Old hard drives, motherboards, graphics cards, etc., that still work but are no longer adequate for the office needs, I sell them on ebay, often times in large and/or mixed lots. There certainly are buyers in the market for either single 6GB, 20GB, etc. drives or lots of 5-6. This stuff usually doesn't bring a lot of money, but it goes to someone who needs it for a bargain price.

I've tried the school angle, but I've found that they don't want them because they're either too old or they don't come with the software (or both).

The other stuff, the broken motherboards, power supplies, and such, they go to the resident liberal Democrat. He spouts off about the environment and all that stuff, while I, on the other hand, love dirty air and polluted water, so he gets them. I "shame" him into taking them and disposing of them properly. What does he do with the stuff? I have no idea. He's never said, and I've never asked. (I have a sneaking suspicion, however, that he just throws the stuff in the dumpster, and is really putting up a facade.)

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OEM Software

by awfernald In reply to Great question, Aldanate ...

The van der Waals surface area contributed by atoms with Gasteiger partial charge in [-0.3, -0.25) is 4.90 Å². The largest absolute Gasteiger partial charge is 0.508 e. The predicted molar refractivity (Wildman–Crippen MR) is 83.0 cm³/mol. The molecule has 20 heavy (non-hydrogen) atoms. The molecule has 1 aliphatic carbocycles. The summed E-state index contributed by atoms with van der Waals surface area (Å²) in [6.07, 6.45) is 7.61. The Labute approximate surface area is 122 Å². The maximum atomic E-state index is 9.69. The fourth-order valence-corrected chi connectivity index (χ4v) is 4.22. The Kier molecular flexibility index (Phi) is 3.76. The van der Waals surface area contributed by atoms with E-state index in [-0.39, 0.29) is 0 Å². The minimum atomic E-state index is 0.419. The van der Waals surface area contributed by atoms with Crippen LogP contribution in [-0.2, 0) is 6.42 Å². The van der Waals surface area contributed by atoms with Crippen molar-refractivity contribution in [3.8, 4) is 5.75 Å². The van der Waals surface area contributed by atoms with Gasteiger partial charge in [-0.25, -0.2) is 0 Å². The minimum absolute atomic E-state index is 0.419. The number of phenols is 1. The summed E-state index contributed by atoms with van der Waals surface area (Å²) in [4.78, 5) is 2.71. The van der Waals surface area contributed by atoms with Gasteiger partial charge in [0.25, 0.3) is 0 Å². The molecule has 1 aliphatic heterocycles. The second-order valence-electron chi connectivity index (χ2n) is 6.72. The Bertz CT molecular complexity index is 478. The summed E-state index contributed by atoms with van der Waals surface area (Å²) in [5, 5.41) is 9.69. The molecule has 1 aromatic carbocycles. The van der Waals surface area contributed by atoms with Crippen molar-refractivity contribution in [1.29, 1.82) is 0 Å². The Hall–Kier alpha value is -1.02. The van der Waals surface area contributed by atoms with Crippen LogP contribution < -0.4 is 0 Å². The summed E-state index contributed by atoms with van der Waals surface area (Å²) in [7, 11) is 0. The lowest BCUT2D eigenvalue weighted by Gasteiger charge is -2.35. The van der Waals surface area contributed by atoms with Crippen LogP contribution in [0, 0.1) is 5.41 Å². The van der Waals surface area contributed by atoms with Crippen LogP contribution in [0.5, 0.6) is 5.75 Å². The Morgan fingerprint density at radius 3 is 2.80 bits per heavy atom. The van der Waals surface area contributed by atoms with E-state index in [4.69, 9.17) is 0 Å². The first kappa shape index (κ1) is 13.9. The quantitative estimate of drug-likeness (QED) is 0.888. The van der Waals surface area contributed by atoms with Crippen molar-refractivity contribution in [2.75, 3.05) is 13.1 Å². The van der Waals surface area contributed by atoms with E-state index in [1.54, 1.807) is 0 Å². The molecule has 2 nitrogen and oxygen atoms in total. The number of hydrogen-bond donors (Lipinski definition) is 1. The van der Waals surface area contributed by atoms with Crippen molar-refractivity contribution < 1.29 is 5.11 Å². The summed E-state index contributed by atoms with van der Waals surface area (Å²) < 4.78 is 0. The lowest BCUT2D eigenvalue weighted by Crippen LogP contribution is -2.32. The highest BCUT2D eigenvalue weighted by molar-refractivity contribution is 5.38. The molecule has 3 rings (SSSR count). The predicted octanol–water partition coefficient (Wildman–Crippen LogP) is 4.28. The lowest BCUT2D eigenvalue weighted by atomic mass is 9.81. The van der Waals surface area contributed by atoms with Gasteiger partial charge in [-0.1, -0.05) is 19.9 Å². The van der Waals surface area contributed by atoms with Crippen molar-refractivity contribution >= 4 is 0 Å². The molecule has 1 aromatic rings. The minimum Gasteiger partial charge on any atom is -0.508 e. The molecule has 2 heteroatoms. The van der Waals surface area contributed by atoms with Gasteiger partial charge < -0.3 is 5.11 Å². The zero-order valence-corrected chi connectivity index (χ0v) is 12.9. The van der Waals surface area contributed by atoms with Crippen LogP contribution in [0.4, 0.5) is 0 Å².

As an FYI, any OEM software that was bought/installed on one of these machines does not need to be erased, as the license cannot legally be transferred to ANY other machine.

Only full retail applications that were purchased separately would need to be removed, and then only if they are transferred to a new computer and/or were utilized as the basis for an upgrade license purchase.

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Read the EULA a bit closer

by TheChas In reply to OEM Software

At least in the US, the Microsoft OEM EULA specifies that the OEM software is ONLY licensed for use on that specific hardware by the original purchaser.

You are required to remove the OEM software if you sell the hardware.

Retail versions can be transfered so long as all documentation and the physical license is transfered along with it.


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Non transferrable

by Choppit In reply to Read the EULA a bit close ...

As far as I'm aware, most software licences are non transferrable.

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Not So Chas

by willcomp In reply to Read the EULA a bit close ...